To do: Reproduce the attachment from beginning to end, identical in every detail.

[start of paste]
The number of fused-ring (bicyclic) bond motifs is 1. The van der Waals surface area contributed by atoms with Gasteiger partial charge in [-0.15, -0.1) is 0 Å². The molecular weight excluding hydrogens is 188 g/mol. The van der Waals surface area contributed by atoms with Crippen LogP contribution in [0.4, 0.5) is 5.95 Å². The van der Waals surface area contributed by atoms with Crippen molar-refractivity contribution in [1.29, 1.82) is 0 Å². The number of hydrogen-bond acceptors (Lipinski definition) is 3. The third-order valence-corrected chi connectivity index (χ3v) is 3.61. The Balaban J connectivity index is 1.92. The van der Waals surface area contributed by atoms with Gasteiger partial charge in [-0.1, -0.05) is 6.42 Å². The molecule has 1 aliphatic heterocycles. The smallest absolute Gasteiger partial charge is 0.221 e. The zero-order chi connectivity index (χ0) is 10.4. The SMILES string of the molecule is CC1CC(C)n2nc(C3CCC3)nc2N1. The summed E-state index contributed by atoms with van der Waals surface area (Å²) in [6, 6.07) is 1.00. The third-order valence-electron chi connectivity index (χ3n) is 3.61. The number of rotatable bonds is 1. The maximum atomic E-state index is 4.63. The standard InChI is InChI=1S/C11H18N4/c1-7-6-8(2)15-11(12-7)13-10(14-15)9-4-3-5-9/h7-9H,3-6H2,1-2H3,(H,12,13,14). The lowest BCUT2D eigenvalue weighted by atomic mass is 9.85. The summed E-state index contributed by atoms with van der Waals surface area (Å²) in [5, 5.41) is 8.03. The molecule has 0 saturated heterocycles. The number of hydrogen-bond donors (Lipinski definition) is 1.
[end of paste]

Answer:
The number of fused-ring (bicyclic) bond motifs is 1. The van der Waals surface area contributed by atoms with Gasteiger partial charge in [-0.15, -0.1) is 0 Å². The molecular weight excluding hydrogens is 188 g/mol. The van der Waals surface area contributed by atoms with Crippen LogP contribution in [0.4, 0.5) is 5.95 Å². The van der Waals surface area contributed by atoms with Crippen molar-refractivity contribution in [1.29, 1.82) is 0 Å². The number of hydrogen-bond acceptors (Lipinski definition) is 3. The third-order valence-corrected chi connectivity index (χ3v) is 3.61. The Balaban J connectivity index is 1.92. The van der Waals surface area contributed by atoms with Gasteiger partial charge in [-0.1, -0.05) is 6.42 Å². The molecule has 1 aliphatic heterocycles. The smallest absolute Gasteiger partial charge is 0.221 e. The zero-order chi connectivity index (χ0) is 10.4. The SMILES string of the molecule is CC1CC(C)n2nc(C3CCC3)nc2N1. The summed E-state index contributed by atoms with van der Waals surface area (Å²) in [6, 6.07) is 1.00. The third-order valence-electron chi connectivity index (χ3n) is 3.61. The number of rotatable bonds is 1. The maximum atomic E-state index is 4.63. The standard InChI is InChI=1S/C11H18N4/c1-7-6-8(2)15-11(12-7)13-10(14-15)9-4-3-5-9/h7-9H,3-6H2,1-2H3,(H,12,13,14). The lowest BCUT2D eigenvalue weighted by atomic mass is 9.85. The summed E-state index contributed by atoms with van der Waals surface area (Å²) in [5, 5.41) is 8.03. The molecule has 0 saturated heterocycles. The number of hydrogen-bond donors (Lipinski definition) is 1.